Friday, February 15, 2008

Light pollution & bloghopping


I came across a poem with this phrase recently, and found myself ruminating not on the poem but on the ambiguity. Can't people coining new green terms come up with better phrases? I can't stop thinking about a light acid rain, or polluted rain showers, when I hear the term light pollution.

For an eloquent explanation of light pollution, read Simmons Buntin's essay. Simmons edits the delightful zine Terrain, which I have to love for combining green consciousness with poetry and essays. Though I can't love its subhead: A Journal of the Built and Natural Environments. So unpoetic. I'm married to an architect, so I've heard the term "built environment" plenty. It never improves upon acquaintance.

But Terrain is a great read. If you've gone green and are writing poetry, consider taking a look and sending something.

Wednesday, February 13, 2008

New Letters & Contests In General

I got a postcard from New Letters advertising a very appealing looking contest. Minimal entry fee ($15) that gets you a year's subscription, up to six poems entered, with $10 for additional entries. I think what appealed is that it's a postcard with all the information in one place, and also that you can submit online. Nice combination, marketing via snailmail but allowing online entries.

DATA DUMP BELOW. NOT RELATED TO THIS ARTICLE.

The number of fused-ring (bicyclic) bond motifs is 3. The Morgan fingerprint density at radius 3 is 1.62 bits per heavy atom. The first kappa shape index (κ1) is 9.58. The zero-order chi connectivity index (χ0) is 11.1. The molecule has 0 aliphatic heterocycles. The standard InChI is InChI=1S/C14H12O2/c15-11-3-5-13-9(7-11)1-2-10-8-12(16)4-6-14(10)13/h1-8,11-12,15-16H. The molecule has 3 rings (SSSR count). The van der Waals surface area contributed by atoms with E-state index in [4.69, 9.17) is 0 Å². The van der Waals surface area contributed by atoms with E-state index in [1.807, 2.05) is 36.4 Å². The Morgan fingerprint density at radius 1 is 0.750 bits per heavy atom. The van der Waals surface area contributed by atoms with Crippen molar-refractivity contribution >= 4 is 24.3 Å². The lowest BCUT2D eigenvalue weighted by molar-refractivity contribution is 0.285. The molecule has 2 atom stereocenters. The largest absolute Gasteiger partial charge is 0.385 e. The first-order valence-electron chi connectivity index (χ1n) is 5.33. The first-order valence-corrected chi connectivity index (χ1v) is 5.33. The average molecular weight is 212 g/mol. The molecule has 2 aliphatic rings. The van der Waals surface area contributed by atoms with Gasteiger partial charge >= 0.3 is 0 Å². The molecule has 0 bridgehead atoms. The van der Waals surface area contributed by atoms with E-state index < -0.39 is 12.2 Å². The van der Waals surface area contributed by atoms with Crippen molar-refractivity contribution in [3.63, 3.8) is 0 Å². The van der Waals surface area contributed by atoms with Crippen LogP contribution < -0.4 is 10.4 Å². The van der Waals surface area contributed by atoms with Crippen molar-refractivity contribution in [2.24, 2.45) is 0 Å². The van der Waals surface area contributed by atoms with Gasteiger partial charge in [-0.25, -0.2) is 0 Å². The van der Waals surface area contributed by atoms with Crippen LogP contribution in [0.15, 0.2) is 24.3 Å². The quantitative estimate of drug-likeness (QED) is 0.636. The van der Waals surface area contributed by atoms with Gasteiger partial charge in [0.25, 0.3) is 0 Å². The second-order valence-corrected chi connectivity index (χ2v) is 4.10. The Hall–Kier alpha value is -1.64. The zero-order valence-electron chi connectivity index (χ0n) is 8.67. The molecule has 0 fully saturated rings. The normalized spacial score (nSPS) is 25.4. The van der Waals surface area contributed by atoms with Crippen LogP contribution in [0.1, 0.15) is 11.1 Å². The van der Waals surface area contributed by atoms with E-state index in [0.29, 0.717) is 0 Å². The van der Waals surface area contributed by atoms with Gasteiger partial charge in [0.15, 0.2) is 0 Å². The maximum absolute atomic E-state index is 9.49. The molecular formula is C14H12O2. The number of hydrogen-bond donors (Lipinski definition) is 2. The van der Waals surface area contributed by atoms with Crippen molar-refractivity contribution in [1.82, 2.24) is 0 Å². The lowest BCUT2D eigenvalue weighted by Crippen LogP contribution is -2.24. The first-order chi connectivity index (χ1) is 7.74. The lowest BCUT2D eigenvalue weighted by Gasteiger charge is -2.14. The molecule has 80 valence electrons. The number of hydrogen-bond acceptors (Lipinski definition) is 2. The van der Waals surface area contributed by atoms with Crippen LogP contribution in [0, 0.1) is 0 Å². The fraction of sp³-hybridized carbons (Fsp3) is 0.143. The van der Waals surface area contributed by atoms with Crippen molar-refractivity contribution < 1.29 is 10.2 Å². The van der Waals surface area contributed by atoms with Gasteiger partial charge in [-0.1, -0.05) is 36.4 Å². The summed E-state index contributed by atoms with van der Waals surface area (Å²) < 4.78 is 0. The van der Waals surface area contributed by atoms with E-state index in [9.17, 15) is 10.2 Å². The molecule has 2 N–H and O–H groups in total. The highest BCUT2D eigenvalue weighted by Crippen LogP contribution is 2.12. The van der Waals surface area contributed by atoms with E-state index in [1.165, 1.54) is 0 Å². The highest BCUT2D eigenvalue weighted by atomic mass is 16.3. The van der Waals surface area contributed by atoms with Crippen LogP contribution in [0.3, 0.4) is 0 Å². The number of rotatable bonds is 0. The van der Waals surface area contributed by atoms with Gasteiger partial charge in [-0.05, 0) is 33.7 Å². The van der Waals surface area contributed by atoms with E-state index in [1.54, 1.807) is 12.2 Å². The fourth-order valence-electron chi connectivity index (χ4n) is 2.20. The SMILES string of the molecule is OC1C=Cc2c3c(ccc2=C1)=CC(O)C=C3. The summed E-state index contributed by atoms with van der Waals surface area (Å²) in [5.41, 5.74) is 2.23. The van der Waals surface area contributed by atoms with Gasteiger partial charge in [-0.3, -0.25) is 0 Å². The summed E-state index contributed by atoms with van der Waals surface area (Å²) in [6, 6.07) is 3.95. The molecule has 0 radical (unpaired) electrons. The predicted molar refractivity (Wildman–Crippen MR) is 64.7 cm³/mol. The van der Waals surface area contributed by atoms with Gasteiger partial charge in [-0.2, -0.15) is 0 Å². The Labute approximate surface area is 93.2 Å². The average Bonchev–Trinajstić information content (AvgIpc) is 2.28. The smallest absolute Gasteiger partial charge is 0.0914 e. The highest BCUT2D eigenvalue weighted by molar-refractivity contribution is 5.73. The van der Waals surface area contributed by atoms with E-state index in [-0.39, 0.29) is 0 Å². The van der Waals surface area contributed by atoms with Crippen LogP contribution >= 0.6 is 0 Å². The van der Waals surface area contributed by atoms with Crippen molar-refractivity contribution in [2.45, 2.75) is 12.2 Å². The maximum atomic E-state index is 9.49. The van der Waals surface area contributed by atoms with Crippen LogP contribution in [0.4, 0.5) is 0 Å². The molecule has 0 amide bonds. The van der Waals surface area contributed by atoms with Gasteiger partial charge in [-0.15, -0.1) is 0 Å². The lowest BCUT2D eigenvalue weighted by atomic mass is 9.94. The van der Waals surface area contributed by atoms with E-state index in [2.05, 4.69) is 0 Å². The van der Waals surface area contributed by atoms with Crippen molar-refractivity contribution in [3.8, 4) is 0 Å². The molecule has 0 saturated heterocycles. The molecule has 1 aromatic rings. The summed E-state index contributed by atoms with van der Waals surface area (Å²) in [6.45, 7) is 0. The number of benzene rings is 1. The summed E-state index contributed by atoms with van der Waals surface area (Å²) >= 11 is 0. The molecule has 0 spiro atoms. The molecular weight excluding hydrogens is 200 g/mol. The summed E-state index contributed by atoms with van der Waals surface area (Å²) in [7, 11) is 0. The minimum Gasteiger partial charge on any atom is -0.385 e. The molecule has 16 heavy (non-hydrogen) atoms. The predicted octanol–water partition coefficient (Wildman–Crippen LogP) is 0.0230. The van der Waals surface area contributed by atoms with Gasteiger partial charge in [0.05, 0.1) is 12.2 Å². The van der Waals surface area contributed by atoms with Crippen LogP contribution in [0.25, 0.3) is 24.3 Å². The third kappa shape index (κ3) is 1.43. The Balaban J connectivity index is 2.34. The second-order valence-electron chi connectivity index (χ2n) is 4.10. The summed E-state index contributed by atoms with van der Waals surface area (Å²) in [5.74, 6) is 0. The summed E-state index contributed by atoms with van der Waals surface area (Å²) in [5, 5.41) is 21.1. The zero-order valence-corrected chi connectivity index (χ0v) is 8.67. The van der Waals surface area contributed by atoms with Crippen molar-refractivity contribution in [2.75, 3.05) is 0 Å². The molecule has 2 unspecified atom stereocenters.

My friend David Alpaugh has just written an eloquent jeremiad about poetry contests, however. His reasoning, that contests have contributed to the giant glut of mediocre poetry in the world, leaves me feeling like a chump for even wanting to enter a contest. Perhaps even for wanting to write a poem today!

I won't be surprised if you can soon read his article in Poets & Writers (Jan/Feb. 2003), as they published his other piece, "The Professionalization of Poetry." A born gadfly, he's sure to stir things up in the contest world. And make you think before you send out that next manuscript.

Monday, February 11, 2008

NEA anyone?

I'm applying for an NEA Fellowship in Poetry. I figure I've put in enough hours now trying to make this culture more vibrant and sensitive that I think the government should begin paying me. I'm not asking for an hourly rate -- more like a large honorarium, as the grant wouldn't begin to compensate me for all the business I've probably missed by spending my mornings on poetry.

In case you are thinking of applying, they're now making it all but impossible not to apply online. Here's the page to get started. Good luck!

Among the recent winners in poetry, the only big names I recognized are Jane Hirshfield, B.H. Fairchild and Alice Fulton. Out of 45 grants, that leaves lots of opportunities. NEA offers Literature Fellowships in Poetry once every three years.

This article about an emerging poet winning an NEA Lit-Fellowship is heartening. Scroll down past the article on dots, though that's interesting too.

Are you emerging? I'm emerging too! Let's have tea and compare our NEA apps.